Tracing his emotional disillusionment directly to the adolescent moment his drunken scrooge of a father, Mitch (Robin Williams), spilled the secret that Santa Claus wasn’t real, Boyd Michler (Joel McHale) has consequently spent adulthood overcompensating for Christmas cheer, desperate to keep the magic of Santa alive as much for himself as for his son, Douglas (Pierce Gagnon). A mission to maintain this fairy tale unfolds when Boyd and his family, forced by circumstance to spend December 25th in the company of Mitch and the rest of his purportedly wacky kin, realize they’ve forgotten Douglas’s presents at home. Thus, he and his pops set out on a road trip to preserve the myth of Kris Kringle.
For all its alleged belief in Yuletide mysticism, Tristram Shapeero’s A Merry Friggin’ Christmas fails to find much itself, glumly offering it by way of a bourbon-addled Hobo Santa (Oliver Platt) appearing at moments of great convenience to instill boorish pittances of meaning, or the hallucinations suffered by Douglas when he’s forced to ingest an entire jar of pickles. These crude bits are intended as raucous comedy in a film seeking to skirt the middle ground of coarse and sentimental, envisioning itself as a rambunctious cousin of Bad Santa. But whereas that film was nastier and riskier, as well as more mischievously winsome, A Merry Friggin’ Christmas is as curiously timid as it is morally dubious.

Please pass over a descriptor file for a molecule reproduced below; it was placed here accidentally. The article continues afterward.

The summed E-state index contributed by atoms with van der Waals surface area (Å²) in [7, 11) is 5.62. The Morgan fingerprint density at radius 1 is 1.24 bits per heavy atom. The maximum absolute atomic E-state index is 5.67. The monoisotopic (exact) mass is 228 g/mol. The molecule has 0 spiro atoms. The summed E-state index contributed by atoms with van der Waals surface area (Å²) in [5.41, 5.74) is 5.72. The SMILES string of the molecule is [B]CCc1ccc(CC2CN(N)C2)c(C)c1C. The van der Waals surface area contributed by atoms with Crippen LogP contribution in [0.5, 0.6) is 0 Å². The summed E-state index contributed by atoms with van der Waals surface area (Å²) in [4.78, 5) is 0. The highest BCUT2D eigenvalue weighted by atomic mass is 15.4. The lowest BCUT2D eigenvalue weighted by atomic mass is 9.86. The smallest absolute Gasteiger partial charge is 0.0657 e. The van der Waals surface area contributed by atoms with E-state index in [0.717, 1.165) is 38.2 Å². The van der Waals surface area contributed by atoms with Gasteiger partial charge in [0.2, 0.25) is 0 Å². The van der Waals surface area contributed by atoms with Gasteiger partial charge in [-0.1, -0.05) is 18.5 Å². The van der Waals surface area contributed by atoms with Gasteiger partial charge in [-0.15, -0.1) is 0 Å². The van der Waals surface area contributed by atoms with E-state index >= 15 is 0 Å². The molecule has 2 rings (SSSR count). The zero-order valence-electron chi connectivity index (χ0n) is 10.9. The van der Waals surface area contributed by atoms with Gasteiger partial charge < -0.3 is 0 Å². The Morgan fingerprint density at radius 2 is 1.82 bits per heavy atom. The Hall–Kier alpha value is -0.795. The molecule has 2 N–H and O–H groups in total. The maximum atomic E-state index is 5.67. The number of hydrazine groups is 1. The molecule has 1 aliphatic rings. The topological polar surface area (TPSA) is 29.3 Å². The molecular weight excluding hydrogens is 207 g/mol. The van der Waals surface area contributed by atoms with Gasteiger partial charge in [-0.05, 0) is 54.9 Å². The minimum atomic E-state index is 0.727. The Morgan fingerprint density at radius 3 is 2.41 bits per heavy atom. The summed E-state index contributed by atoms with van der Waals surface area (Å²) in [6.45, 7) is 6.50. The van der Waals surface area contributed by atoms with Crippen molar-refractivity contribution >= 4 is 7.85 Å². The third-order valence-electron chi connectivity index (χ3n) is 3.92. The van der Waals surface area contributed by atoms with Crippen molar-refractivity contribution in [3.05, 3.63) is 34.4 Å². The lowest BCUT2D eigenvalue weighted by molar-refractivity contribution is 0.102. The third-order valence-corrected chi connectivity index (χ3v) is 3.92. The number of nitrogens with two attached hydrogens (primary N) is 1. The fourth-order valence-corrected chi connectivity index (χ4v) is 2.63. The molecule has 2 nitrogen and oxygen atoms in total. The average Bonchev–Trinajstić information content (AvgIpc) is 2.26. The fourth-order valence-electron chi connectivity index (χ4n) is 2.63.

The estranged father/son only initiate the healing process upon Mitch seeing Boyd’s house for the first time, reverently declaring it as akin to a “castle,” as if happiness and success are strictly monetized. Given the story’s seasonal setting, this is an idea primed for a vicious satirizing of the season’s focus on crass commerce, just as McHale’s dry, tightly wound performance and Williams’s bluster suggest a potential skewering of the faux-festiveness so characteristic of the holidays. Yet the film cowers from such incisiveness, playing it right down the middle, too broad and gutless to exist as anything beyond a stale farce falling back on feebleminded platitudes to impart pretend wisdom. It’s a Hallmark movie with a PG-13 rating.